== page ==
In 1985, the editorial continues, a New York jury determined that Time magazine had defamed Sharon when it alleged that he had known in advance that the Phalangists would carry out the massacres. The paper writes: "Unless one is prepared to claim that negligence, shortsightedness and perhaps incompetence belong in the category of 'war crimes,' Mr. Sharon's actions in regard to [the massacres] in no way justify an indictment." It adds: "Europeans have shown that they can responsibly serve, and elevate, the cause of human rights. But they had better be careful in distinguishing genuine war criminals from those whom they dislike politically, lest they discredit themselves and abase the cause of human rights."


Christophe Boltanski writes in a news analysis for the French daily Liberation that the Israeli government is outraged by a BBC broadcast this week that renewed public debate on the 1982 massacres of Palestinian civilians and which insinuated that Sharon could be indicted for war crimes. At the time of the killings, following huge demonstrations in Tel Aviv, then Defense Minister Sharon was brought before a board of inquiry that found him "indirectly," but "personally" responsible, Boltanski writes. He notes that the BBC broadcast did not uncover any new information, but only reviewed Sharon's responsibility in the matter in light of new international jurisprudence. The survivors had brought the case to Belgium, which since 1999 has been able to extradite for crimes against humanity and acts of torture, even if committed outside national territory.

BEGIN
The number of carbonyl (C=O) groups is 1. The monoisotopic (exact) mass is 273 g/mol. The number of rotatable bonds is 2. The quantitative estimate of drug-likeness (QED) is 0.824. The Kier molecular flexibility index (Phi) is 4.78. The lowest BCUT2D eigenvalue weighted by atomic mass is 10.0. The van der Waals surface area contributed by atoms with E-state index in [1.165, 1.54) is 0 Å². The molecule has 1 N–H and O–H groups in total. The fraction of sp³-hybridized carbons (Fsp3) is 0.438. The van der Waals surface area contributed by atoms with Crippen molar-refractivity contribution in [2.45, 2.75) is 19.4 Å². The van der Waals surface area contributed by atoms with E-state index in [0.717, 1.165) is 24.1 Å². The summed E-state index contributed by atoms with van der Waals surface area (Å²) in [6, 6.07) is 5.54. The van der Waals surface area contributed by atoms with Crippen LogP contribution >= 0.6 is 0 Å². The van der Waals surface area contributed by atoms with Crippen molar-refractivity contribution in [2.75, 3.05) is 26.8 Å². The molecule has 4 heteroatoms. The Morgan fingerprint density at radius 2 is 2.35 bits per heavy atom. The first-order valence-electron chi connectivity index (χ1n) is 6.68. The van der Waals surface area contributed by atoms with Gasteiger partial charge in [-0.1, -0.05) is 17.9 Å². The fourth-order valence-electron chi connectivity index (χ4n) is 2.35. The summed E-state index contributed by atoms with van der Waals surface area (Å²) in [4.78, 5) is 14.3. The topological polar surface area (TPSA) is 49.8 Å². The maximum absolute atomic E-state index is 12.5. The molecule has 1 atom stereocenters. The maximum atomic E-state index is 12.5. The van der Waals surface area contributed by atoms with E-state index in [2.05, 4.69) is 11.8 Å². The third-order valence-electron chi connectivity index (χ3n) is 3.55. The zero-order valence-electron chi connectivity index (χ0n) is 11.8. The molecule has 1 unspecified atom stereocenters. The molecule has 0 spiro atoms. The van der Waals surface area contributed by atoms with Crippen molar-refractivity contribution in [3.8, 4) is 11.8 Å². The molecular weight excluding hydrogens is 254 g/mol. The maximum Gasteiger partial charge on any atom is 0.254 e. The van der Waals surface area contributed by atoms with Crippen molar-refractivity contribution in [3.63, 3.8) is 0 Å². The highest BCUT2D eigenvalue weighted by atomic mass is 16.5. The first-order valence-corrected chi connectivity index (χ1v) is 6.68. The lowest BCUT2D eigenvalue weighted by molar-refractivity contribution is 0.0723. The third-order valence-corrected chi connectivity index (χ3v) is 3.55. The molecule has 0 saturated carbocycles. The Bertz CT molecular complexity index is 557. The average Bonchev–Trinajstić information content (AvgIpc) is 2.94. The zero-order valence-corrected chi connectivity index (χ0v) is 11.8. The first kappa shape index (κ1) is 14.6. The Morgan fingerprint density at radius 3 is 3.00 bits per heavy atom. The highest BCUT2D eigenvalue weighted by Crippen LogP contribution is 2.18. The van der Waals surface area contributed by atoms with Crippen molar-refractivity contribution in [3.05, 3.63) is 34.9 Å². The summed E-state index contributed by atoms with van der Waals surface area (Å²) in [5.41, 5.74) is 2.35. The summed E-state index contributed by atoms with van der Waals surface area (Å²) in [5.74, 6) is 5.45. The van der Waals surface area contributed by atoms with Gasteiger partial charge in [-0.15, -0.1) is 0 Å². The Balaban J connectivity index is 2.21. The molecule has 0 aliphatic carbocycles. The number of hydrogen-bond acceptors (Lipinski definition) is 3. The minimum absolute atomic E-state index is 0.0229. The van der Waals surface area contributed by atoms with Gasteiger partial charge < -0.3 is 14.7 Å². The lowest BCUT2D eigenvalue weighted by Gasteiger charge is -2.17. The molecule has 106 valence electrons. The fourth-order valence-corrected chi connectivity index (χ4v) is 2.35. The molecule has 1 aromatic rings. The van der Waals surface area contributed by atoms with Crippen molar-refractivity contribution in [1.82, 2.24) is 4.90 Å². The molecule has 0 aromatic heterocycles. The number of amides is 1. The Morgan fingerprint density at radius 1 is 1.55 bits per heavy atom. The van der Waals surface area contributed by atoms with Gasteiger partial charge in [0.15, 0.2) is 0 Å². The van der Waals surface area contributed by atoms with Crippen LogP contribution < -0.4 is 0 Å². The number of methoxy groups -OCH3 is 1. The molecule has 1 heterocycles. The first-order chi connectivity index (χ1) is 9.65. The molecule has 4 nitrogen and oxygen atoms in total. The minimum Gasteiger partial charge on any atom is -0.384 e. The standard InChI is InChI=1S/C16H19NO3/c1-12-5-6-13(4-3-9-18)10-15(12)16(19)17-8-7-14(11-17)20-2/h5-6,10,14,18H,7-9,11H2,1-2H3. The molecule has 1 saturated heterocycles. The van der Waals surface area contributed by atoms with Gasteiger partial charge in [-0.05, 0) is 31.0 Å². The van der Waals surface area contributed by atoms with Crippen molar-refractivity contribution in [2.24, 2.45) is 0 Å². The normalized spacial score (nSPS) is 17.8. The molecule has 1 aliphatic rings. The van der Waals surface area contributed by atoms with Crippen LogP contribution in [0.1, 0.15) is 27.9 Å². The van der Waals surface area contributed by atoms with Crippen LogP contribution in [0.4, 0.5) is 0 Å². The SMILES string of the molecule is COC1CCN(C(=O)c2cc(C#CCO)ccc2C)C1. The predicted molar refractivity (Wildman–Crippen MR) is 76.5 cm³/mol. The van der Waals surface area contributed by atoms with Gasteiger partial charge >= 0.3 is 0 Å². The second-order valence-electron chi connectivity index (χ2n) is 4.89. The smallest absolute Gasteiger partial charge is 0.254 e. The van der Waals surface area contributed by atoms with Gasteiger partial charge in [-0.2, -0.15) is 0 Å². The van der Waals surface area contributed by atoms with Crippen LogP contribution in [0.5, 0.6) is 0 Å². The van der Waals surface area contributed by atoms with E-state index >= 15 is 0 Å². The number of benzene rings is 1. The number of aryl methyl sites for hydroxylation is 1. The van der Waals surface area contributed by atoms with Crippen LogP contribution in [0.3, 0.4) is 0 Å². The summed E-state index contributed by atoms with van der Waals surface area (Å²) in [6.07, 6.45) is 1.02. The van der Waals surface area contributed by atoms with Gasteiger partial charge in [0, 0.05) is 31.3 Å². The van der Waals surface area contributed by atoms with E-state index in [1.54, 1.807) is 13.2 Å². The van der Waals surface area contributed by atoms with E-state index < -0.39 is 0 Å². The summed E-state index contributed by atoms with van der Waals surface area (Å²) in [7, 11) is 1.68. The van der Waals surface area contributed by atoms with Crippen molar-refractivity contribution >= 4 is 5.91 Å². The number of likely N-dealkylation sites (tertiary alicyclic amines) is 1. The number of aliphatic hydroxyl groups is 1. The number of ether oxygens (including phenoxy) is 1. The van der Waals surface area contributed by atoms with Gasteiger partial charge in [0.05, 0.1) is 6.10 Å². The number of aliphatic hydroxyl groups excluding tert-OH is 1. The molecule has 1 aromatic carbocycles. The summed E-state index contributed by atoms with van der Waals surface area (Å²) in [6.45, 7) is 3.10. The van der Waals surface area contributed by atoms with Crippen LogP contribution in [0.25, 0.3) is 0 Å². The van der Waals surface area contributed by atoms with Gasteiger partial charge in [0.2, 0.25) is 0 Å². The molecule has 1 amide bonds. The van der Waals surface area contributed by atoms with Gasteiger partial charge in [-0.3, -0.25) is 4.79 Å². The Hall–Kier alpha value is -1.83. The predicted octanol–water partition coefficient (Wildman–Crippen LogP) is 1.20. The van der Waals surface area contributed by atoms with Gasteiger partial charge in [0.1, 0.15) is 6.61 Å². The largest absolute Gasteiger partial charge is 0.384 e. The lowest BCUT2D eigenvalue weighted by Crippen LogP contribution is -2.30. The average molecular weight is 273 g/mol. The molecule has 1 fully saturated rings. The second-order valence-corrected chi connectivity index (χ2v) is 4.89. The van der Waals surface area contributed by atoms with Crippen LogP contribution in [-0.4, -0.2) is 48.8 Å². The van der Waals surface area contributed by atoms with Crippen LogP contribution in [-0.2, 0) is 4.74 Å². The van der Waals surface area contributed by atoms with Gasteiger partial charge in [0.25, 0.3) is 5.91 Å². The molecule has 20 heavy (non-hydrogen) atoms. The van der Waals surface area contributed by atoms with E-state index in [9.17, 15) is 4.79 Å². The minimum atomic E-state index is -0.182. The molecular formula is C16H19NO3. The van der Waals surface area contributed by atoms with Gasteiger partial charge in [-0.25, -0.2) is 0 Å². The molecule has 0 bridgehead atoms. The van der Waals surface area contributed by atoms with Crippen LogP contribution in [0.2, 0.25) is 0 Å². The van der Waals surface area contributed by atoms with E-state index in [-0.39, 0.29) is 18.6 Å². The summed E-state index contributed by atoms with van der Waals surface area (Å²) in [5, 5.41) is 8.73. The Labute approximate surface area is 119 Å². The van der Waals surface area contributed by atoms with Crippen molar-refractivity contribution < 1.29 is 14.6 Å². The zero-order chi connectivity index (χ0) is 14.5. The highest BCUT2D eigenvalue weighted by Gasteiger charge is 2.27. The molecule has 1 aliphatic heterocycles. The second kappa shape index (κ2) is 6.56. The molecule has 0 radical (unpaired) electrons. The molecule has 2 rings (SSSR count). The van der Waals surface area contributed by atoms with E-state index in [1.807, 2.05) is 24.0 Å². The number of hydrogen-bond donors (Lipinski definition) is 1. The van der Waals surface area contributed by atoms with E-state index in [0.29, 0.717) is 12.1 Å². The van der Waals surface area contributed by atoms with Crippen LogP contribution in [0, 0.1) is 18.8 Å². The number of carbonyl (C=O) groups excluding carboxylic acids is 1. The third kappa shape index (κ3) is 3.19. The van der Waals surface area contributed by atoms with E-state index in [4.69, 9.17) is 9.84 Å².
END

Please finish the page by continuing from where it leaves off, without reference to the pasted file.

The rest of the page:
An editorial in the Washington Post examines the European Commission's reservations regarding the projected merger of General Electric and Honeywell, two large U.S. companies with extensive business in Europe. The editorial says that Europe and the United States "do not generally compete on competition policy," noting they nearly always agree on the dozens of proposed mergers reviewed annually. The issue at stake now, the paper says, "is whether the EU and the United States are heading into a period of repeated disagreements on merger policy. [For] the first time ever," it says, "the Europeans seem poised to block a merger that has been approved by U.S. regulators."

Hopefully, the editorial goes on, this difference of opinion represents an exception. "But just as possibly," it adds, "this dispute is a portent. The EU's objection to the deal is based on economic and legal reasoning that American anti-trust experts find questionable. [And] that may signal more disputes to come."


A New York Times editorial says that the chances of the GE-Honeywell merger going forward have virtually evaporated in the face of European Commission resistance to the deal. The EU's first concern, the paper notes, is that as a major electronics and aircraft supplier, "GE would acquire [through the merger] a popular supplier of components to other engine makers, opening the door to destructive gouging of competitors."

But the paper warns that a collapse of the merger "will cast a dark shadow over corporate activity in the future. American companies will take it as a high-profile signal to change their behavior," it says. "Corporate boards will be more likely to think twice before undertaking mergers that affect Europe's markets. American companies will also shy away from big investments in Europe if, down the road, [EU] regulators might torpedo mergers that would create value in the United States and elsewhere." These effects, the paper concludes, "would give the commission's actions a perverse result: discouraging American players, and actually harming competition in European markets."